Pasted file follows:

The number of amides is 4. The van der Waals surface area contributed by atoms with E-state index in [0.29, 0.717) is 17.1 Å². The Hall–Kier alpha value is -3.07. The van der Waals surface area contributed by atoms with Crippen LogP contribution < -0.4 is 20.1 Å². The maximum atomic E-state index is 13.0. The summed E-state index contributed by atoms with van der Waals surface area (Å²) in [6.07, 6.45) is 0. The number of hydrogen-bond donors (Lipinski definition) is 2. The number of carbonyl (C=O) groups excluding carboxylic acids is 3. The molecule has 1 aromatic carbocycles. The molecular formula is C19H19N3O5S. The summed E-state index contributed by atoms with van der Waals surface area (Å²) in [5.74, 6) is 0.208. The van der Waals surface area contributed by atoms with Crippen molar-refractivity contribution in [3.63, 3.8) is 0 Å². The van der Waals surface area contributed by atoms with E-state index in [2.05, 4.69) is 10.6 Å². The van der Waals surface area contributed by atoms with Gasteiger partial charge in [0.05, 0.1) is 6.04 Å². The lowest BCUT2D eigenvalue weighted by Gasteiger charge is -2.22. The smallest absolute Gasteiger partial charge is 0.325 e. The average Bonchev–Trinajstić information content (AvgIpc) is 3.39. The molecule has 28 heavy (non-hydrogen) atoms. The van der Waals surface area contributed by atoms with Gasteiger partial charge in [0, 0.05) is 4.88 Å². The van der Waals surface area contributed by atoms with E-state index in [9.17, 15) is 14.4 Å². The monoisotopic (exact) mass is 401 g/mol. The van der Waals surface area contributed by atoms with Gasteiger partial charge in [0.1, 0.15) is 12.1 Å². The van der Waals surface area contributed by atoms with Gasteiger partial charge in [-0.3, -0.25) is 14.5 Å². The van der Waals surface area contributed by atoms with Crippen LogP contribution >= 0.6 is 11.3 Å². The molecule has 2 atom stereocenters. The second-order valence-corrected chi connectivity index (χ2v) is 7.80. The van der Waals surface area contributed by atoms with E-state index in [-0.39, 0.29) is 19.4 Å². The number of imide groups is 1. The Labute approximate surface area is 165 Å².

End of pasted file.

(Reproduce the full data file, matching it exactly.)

The number of amides is 4. The van der Waals surface area contributed by atoms with E-state index in [0.29, 0.717) is 17.1 Å². The Hall–Kier alpha value is -3.07. The van der Waals surface area contributed by atoms with Crippen LogP contribution < -0.4 is 20.1 Å². The maximum atomic E-state index is 13.0. The summed E-state index contributed by atoms with van der Waals surface area (Å²) in [6.07, 6.45) is 0. The number of hydrogen-bond donors (Lipinski definition) is 2. The number of carbonyl (C=O) groups excluding carboxylic acids is 3. The molecule has 1 aromatic carbocycles. The molecular formula is C19H19N3O5S. The summed E-state index contributed by atoms with van der Waals surface area (Å²) in [5.74, 6) is 0.208. The van der Waals surface area contributed by atoms with Crippen molar-refractivity contribution in [3.63, 3.8) is 0 Å². The van der Waals surface area contributed by atoms with E-state index in [2.05, 4.69) is 10.6 Å². The van der Waals surface area contributed by atoms with Gasteiger partial charge in [0.05, 0.1) is 6.04 Å². The lowest BCUT2D eigenvalue weighted by Gasteiger charge is -2.22. The smallest absolute Gasteiger partial charge is 0.325 e. The average Bonchev–Trinajstić information content (AvgIpc) is 3.39. The molecule has 28 heavy (non-hydrogen) atoms. The van der Waals surface area contributed by atoms with Gasteiger partial charge in [0, 0.05) is 4.88 Å². The van der Waals surface area contributed by atoms with E-state index in [9.17, 15) is 14.4 Å². The monoisotopic (exact) mass is 401 g/mol. The van der Waals surface area contributed by atoms with Gasteiger partial charge in [0.1, 0.15) is 12.1 Å². The van der Waals surface area contributed by atoms with Gasteiger partial charge in [-0.3, -0.25) is 14.5 Å². The van der Waals surface area contributed by atoms with Crippen LogP contribution >= 0.6 is 11.3 Å². The molecule has 2 atom stereocenters. The second-order valence-corrected chi connectivity index (χ2v) is 7.80. The van der Waals surface area contributed by atoms with E-state index in [-0.39, 0.29) is 19.4 Å². The number of imide groups is 1. The Labute approximate surface area is 165 Å².